There is probably no other writer whose books I anticipate with more enthusiasm than Vaclav Smil. He brings remarkable insight to every topic he examines, combining his vast knowledge of science and energy, history and business to address some of the most pressing issues we face today. So I’m pleased he will be turning that keen intellect to the subject of manufacturing in the U.S.”
The assembly line was invented in 1913 and has been in continuous operation ever since. It is the most familiar form of mass production. Both praised as a boon to workers and condemned for exploiting them, it has been celebrated and satirized. (We can still picture Chaplin’s little tramp trying to keep up with a factory conveyor belt.) In America’s Assembly Line, David Nye examines the industrial innovation that made the United States productive and wealthy in the twentieth century.
Since the middle of the eighteenth century, political thinkers of all kinds–radical and reactionary, professional and amateur–have been complaining about “bureaucracy.” But what, exactly, are they complaining about?
It is not so easy to take the long view of socioeconomic history when you are participating in a revolution. For that reason, Russian economist Yegor Gaidar put aside an early version of this work to take up a series of government positions--as Minister of Finance and as Boris Yeltsin’s acting Prime Minister--in the early 1990s. In government, Gaidar shepherded Russia through its transition to a market economy after years of socialism. Once out of government, Gaidar turned again to his consideration of Russia’s economic history and long-term economic and political challenges.
Heterosexuality is celebrated--in film and television, in pop songs and opera, in literature and on greeting cards--and at the same time taken for granted. It is the cultural and sexual norm by default. And yet, as Louis-Georges Tin shows in The Invention of Heterosexual Culture, in premodern Europe heterosexuality was perceived as an alternative culture. The practice of heterosexuality may have been standard, but the symbolic primacy of the heterosexual couple was not.
Kosovo, after its incorporation into the Serbian Republic of Yugoslavia, became increasingly restive during the 1990s as Yugoslavia plunged into internal war and Kosovo’s ethnic Albanian residents (Kosovars) sought autonomy. In March 1999, NATO forces began airstrikes against targets in Kosovo and Serbia in an effort to protect Kosovars against persecution. The bombing campaign ended in June 1999, and Kosovo was placed under transitional UN administration while negotiations on its status ensued. Kosovo eventually declared independence in 2008.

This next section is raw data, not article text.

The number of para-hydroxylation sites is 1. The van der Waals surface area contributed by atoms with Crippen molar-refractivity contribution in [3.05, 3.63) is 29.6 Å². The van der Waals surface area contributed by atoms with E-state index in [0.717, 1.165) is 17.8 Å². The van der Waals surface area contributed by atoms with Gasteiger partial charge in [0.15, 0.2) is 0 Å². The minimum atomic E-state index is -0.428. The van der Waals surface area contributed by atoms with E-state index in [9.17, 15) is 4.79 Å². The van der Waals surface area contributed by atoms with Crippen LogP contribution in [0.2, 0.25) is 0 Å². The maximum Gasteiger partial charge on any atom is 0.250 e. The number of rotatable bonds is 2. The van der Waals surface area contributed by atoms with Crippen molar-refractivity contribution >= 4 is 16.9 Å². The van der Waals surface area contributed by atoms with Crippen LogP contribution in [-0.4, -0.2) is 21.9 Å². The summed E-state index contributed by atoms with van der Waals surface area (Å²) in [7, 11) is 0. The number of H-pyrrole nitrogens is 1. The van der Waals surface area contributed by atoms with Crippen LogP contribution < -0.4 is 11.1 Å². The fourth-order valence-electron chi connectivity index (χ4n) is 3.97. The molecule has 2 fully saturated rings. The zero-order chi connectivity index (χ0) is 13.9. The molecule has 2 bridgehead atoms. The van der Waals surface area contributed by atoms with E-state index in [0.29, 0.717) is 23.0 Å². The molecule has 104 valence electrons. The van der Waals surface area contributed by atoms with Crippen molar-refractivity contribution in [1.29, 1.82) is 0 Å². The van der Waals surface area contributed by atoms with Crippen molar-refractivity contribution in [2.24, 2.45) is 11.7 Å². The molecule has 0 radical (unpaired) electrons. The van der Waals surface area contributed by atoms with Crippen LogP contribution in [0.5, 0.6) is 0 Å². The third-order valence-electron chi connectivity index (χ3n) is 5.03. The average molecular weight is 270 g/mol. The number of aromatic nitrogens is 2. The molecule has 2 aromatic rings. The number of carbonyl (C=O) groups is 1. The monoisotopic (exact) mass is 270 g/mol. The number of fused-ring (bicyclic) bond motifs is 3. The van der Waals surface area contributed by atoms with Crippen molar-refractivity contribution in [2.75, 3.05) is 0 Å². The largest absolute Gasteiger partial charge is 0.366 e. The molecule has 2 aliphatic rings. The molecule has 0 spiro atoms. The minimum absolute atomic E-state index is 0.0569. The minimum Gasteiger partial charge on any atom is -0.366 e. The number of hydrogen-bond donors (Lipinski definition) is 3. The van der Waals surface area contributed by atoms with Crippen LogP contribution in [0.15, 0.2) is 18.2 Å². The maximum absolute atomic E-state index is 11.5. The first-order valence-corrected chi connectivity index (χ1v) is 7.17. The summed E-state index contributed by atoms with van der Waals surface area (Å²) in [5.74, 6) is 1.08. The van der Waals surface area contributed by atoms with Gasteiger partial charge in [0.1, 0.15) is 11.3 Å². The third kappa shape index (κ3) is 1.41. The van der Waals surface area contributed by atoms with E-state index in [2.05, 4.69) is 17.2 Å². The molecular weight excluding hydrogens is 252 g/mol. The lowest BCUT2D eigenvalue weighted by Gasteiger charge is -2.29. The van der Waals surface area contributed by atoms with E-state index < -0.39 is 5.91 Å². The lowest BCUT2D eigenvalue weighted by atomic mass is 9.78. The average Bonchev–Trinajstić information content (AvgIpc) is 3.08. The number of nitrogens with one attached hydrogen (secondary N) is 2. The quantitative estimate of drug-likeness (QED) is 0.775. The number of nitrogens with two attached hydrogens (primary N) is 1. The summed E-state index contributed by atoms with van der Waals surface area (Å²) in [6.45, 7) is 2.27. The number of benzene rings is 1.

For centuries, both mathematical and military thinkers have used game-like scenarios to test their visions of mastering a complex world through symbolic operations. By the end of World War I, mathematical and military discourse in Germany simultaneously discovered the game as a productive concept. Mathematics and military strategy converged in World War II when mathematicians designed fields of operation.
American urban form--the spaces, places, and boundaries that define city life--has been evolving since the first settlements of colonial days. The changing patterns of houses, buildings, streets, parks, pipes and wires, wharves, railroads, highways, and airports reflect changing patterns of the social, political, and economic processes that shape the city. In this book, Sam Bass Warner and Andrew Whittemore map more than three hundred years of the American city through the evolution of urban form.
When did the “silent deeps” become cacophonous and galaxies begin to swim in a sea of cosmic noise? Why do we think that noises have colors and that colors can be loud? How loud is too loud, and says who? Attending, as ears do, to a surround of sounds at once physical and political, Hillel Schwartz listens across millennia for changes in the Western experience and understanding of noise.
A Landscape History of New England takes a view of New England’s landscapes that goes beyond picture postcard-ready vistas of white-steepled churches, open pastures, and tree-covered mountains. Its chapters describe, for example, the Native American presence in the Maine Woods; offer a history of agriculture told through stone walls, woodlands, and farm buildings; report on the fragile ecology of tourist-friendly Cape Cod beaches; and reveal the ethnic stereotypes informing Colonial Revivalism.